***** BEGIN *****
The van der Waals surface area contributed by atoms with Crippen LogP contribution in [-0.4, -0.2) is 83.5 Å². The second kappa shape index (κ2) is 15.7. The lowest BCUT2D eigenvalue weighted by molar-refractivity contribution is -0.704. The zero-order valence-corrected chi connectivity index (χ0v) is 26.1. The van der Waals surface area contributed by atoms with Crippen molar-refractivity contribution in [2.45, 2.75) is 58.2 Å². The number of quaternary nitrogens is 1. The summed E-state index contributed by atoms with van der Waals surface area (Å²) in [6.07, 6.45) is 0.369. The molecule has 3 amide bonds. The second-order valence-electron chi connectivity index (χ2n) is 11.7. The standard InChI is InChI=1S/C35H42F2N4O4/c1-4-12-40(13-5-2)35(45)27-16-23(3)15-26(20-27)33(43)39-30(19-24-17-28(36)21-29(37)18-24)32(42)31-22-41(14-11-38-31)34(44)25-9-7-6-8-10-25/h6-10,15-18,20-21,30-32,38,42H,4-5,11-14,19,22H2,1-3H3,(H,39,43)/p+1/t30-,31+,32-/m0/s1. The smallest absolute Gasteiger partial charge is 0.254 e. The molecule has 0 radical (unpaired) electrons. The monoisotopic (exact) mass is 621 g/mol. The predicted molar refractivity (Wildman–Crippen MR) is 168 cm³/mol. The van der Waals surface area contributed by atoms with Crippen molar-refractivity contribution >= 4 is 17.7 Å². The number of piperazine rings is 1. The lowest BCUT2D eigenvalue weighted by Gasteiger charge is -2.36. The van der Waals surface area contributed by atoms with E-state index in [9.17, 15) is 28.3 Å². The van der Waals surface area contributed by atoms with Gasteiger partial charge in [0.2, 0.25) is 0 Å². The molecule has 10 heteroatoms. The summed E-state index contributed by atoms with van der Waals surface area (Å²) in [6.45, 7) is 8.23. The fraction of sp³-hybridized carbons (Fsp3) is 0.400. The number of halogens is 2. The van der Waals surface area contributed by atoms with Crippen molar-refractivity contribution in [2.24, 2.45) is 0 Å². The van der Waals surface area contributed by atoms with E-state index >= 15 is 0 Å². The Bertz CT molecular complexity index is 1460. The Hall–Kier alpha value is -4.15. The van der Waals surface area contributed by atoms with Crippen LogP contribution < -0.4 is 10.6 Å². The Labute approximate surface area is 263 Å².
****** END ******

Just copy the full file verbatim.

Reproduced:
The van der Waals surface area contributed by atoms with Crippen LogP contribution in [-0.4, -0.2) is 83.5 Å². The second kappa shape index (κ2) is 15.7. The lowest BCUT2D eigenvalue weighted by molar-refractivity contribution is -0.704. The zero-order valence-corrected chi connectivity index (χ0v) is 26.1. The van der Waals surface area contributed by atoms with Crippen molar-refractivity contribution in [2.45, 2.75) is 58.2 Å². The number of quaternary nitrogens is 1. The summed E-state index contributed by atoms with van der Waals surface area (Å²) in [6.07, 6.45) is 0.369. The molecule has 3 amide bonds. The second-order valence-electron chi connectivity index (χ2n) is 11.7. The standard InChI is InChI=1S/C35H42F2N4O4/c1-4-12-40(13-5-2)35(45)27-16-23(3)15-26(20-27)33(43)39-30(19-24-17-28(36)21-29(37)18-24)32(42)31-22-41(14-11-38-31)34(44)25-9-7-6-8-10-25/h6-10,15-18,20-21,30-32,38,42H,4-5,11-14,19,22H2,1-3H3,(H,39,43)/p+1/t30-,31+,32-/m0/s1. The smallest absolute Gasteiger partial charge is 0.254 e. The molecule has 0 radical (unpaired) electrons. The monoisotopic (exact) mass is 621 g/mol. The predicted molar refractivity (Wildman–Crippen MR) is 168 cm³/mol. The van der Waals surface area contributed by atoms with Crippen molar-refractivity contribution >= 4 is 17.7 Å². The number of piperazine rings is 1. The lowest BCUT2D eigenvalue weighted by Gasteiger charge is -2.36. The van der Waals surface area contributed by atoms with E-state index in [9.17, 15) is 28.3 Å². The van der Waals surface area contributed by atoms with Gasteiger partial charge in [0.2, 0.25) is 0 Å². The molecule has 10 heteroatoms. The summed E-state index contributed by atoms with van der Waals surface area (Å²) in [6.45, 7) is 8.23. The fraction of sp³-hybridized carbons (Fsp3) is 0.400. The number of halogens is 2. The van der Waals surface area contributed by atoms with Crippen molar-refractivity contribution in [2.24, 2.45) is 0 Å². The van der Waals surface area contributed by atoms with E-state index >= 15 is 0 Å². The Bertz CT molecular complexity index is 1460. The Hall–Kier alpha value is -4.15. The van der Waals surface area contributed by atoms with Crippen LogP contribution < -0.4 is 10.6 Å². The Labute approximate surface area is 263 Å².